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27 May 2020

Audits in the supply chain

There is no translation available.

"Many organisations' growth concepts focus only on the fruits, but they do not factor in the roots that actually produce these fruits"

Christian A. Schwarz

 

An organisation's growth depends on the quality of its products and services, its distinctive marketing, its positioning on the market – often foreseeing the needs of its customers – and on the way, in which it establishes and implements its mission, vision, and principles. In this article, we will take a look at supply chain management in a unique globalisation context and see how this management is directly related to its success and growth.

Supply chains are the link between organisations, scattered across various countries and continents at a large scale, in an increasingly globalised world. It is likely that we have never experienced this globalisation in such a profound and alarming way as we are now with the Covid-19 pandemic. We have never been so aware of how dependent we are on each other and how this relationship can affect our survival – even at the most basic level.

This interdependence phenomenon in business poses a significant risk to organisations since their quality standards and materials and product availability are firmly rooted in their entire supply chain. Against this backdrop, it would be worthwhile for companies to spend some of their management time on questioning their supply chain, familiarising themselves with their partner organisations, and challenging themselves to establish relationships that go far beyond the price to be paid, which is often times the only decision-making factor. Companies should not see this time as a fruitless endeavour but rather as time invested with a return for the organisation's success.

Monitoring suppliers from different geographical regions is an essential activity for reducing business risk and for an organisation's success. However, the supplier monitoring and supervision processes consume time and resources that organisations do not always have at their disposal. Second-party audits, or supplier audits, are one of the tools available to top management to rectify these constraints. This tool – when performed by external entities through an independent verification by competent professionals – reduces the costs associated with supply chain management activities, decreases the amount of internal resources that are devoted to these activities, and provides management with data on their supply chain's performance.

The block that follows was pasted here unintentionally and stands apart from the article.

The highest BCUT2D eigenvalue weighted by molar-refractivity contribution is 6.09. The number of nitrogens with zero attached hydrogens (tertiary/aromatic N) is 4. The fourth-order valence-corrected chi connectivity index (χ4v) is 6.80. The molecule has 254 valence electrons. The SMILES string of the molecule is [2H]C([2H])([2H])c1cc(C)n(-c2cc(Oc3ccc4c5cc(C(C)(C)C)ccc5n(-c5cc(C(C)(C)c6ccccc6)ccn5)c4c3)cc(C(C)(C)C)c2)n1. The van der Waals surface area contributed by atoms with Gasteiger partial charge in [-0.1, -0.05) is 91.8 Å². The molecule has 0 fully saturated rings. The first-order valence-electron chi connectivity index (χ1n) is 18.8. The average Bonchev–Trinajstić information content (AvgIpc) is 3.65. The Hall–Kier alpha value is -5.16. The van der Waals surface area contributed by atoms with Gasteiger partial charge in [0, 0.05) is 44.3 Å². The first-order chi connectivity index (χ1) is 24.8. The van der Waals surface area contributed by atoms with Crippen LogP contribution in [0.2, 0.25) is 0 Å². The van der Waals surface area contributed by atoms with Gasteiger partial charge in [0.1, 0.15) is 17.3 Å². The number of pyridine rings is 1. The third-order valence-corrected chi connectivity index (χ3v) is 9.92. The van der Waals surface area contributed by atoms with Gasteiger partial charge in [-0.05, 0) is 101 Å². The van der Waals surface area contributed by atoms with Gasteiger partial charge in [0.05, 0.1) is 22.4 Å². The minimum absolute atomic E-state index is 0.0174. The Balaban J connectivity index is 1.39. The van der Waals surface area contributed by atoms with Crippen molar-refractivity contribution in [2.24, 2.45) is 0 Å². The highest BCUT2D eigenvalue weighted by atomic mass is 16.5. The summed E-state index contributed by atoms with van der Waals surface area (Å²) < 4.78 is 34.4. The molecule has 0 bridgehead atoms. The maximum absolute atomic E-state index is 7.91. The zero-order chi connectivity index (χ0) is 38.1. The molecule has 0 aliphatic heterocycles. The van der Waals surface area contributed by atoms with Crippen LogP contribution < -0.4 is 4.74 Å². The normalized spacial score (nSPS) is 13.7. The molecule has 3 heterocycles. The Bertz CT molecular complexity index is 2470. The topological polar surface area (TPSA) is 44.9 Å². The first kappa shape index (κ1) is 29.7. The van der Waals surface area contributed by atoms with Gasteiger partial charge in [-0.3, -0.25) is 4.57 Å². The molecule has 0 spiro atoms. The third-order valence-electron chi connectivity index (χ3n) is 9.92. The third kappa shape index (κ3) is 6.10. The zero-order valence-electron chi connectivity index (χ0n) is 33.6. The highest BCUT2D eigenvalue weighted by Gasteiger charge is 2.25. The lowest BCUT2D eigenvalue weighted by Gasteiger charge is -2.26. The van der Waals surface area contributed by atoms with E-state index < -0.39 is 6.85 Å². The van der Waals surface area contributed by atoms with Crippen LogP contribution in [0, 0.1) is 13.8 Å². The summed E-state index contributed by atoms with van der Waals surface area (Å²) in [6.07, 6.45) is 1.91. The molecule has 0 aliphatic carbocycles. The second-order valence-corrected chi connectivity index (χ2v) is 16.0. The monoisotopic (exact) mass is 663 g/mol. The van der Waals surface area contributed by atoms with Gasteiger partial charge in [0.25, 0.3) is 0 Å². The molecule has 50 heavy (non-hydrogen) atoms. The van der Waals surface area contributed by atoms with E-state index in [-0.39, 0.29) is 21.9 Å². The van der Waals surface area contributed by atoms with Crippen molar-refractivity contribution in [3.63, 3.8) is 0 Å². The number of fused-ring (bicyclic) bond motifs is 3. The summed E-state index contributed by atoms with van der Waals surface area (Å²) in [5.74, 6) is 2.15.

Conversely, audited suppliers are motivated to meet the requirements that their customers request in several areas by introducing internal improvement processes that will be recognised in the commercial relationship of the organisation that requested the audit, and which can be leveraged for other commercial relationships.

Currently, the most common areas for supplier audits are social responsibility, food safety, product quality, traceability in the supply chain, compliance with environmental requirements, health and safety at work, and legal and/or contractual compliance.

It is worth noting customers' growing demand for compliance with social responsibility requirements throughout their entire supply chain, both directly and indirectly. The Ten Principles of the UN Global Pact have been a source of inspiration in the creation of many organisational codes of conduct. The primary objectives of the established codes of conduct aim to guarantee the following in the supply chains: fair working conditions, respect for human rights, compliance with applicable legislation, and a guarantee to fulfil workers' rights. These objectives incorporate environmental principles and anti-corruption policies. Consequently, the organisations are bound to an ethical and responsible commitment to reinforcing the brand's values, achieving deep, long-term relationships with their customers and other interested parties, and improving the world at their scale.

The learnings that have resulted from following social responsibility requirements have undoubtedly led to improvements in working conditions and to a respect of human rights, not at the speed that many of us would like but gradually, since we want it to be more deep-rooted than circumstantial.

APCER performs audits on suppliers (second-party audits) for different fields and in different geographical areas of the world according to the requirements set forth by its customers. We develop solutions – tailored to our customers' needs – for performing audits in supply chain management. In the field of social responsibility, APCER is an auditing company that has been approved by amfori to conduct audits according to the BSCI Code of Conduct, which aims to ensure compliance with basic social responsibility requirements. APCER is also a partner of major brands – particularly in the field of textiles – for performing this specific type of audits. We have a dedicated client manager, we work with highly qualified auditors, and we provide detailed reports containing information that is relevant for the organisation that requests the audit.

Audits are always windows of opportunity for all organisations.

 

Susana Pacheco

Product Manager | Supply Chain APCER

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